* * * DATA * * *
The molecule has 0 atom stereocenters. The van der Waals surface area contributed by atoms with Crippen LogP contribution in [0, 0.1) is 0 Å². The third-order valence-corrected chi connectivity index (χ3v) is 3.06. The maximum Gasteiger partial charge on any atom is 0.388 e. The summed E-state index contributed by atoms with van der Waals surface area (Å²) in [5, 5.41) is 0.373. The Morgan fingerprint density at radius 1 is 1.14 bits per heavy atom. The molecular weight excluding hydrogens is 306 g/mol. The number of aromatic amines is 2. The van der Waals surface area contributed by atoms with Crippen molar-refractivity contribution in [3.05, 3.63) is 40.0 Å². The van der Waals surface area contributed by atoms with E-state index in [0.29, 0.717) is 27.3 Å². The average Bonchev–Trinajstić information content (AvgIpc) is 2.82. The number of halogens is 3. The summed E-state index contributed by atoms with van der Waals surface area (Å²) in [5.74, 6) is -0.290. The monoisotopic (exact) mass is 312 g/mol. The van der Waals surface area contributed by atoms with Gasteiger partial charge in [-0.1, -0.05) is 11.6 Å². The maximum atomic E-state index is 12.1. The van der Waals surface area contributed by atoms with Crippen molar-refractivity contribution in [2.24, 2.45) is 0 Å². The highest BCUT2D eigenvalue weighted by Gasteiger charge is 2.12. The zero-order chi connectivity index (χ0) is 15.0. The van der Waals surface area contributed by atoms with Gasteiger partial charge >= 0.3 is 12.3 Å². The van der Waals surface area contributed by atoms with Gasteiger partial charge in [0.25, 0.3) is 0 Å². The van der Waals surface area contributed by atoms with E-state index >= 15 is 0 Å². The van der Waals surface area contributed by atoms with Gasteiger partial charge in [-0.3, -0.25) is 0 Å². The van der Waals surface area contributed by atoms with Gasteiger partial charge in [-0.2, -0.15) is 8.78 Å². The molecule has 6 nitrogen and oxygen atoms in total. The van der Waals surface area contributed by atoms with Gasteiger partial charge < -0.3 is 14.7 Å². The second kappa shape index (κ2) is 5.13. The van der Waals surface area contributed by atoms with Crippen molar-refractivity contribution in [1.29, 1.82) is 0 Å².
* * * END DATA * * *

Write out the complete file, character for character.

The molecule has 0 atom stereocenters. The van der Waals surface area contributed by atoms with Crippen LogP contribution in [0, 0.1) is 0 Å². The third-order valence-corrected chi connectivity index (χ3v) is 3.06. The maximum Gasteiger partial charge on any atom is 0.388 e. The summed E-state index contributed by atoms with van der Waals surface area (Å²) in [5, 5.41) is 0.373. The Morgan fingerprint density at radius 1 is 1.14 bits per heavy atom. The molecular weight excluding hydrogens is 306 g/mol. The number of aromatic amines is 2. The van der Waals surface area contributed by atoms with Crippen molar-refractivity contribution in [3.05, 3.63) is 40.0 Å². The van der Waals surface area contributed by atoms with E-state index in [0.29, 0.717) is 27.3 Å². The average Bonchev–Trinajstić information content (AvgIpc) is 2.82. The number of halogens is 3. The summed E-state index contributed by atoms with van der Waals surface area (Å²) in [5.74, 6) is -0.290. The monoisotopic (exact) mass is 312 g/mol. The van der Waals surface area contributed by atoms with Gasteiger partial charge in [-0.1, -0.05) is 11.6 Å². The maximum atomic E-state index is 12.1. The van der Waals surface area contributed by atoms with Crippen molar-refractivity contribution in [2.24, 2.45) is 0 Å². The highest BCUT2D eigenvalue weighted by Gasteiger charge is 2.12. The zero-order chi connectivity index (χ0) is 15.0. The van der Waals surface area contributed by atoms with Gasteiger partial charge >= 0.3 is 12.3 Å². The van der Waals surface area contributed by atoms with Gasteiger partial charge in [0.25, 0.3) is 0 Å². The van der Waals surface area contributed by atoms with E-state index >= 15 is 0 Å². The van der Waals surface area contributed by atoms with Gasteiger partial charge in [-0.3, -0.25) is 0 Å². The van der Waals surface area contributed by atoms with Gasteiger partial charge in [-0.2, -0.15) is 8.78 Å². The molecule has 6 nitrogen and oxygen atoms in total. The van der Waals surface area contributed by atoms with Gasteiger partial charge < -0.3 is 14.7 Å². The second kappa shape index (κ2) is 5.13. The van der Waals surface area contributed by atoms with Crippen molar-refractivity contribution in [1.29, 1.82) is 0 Å².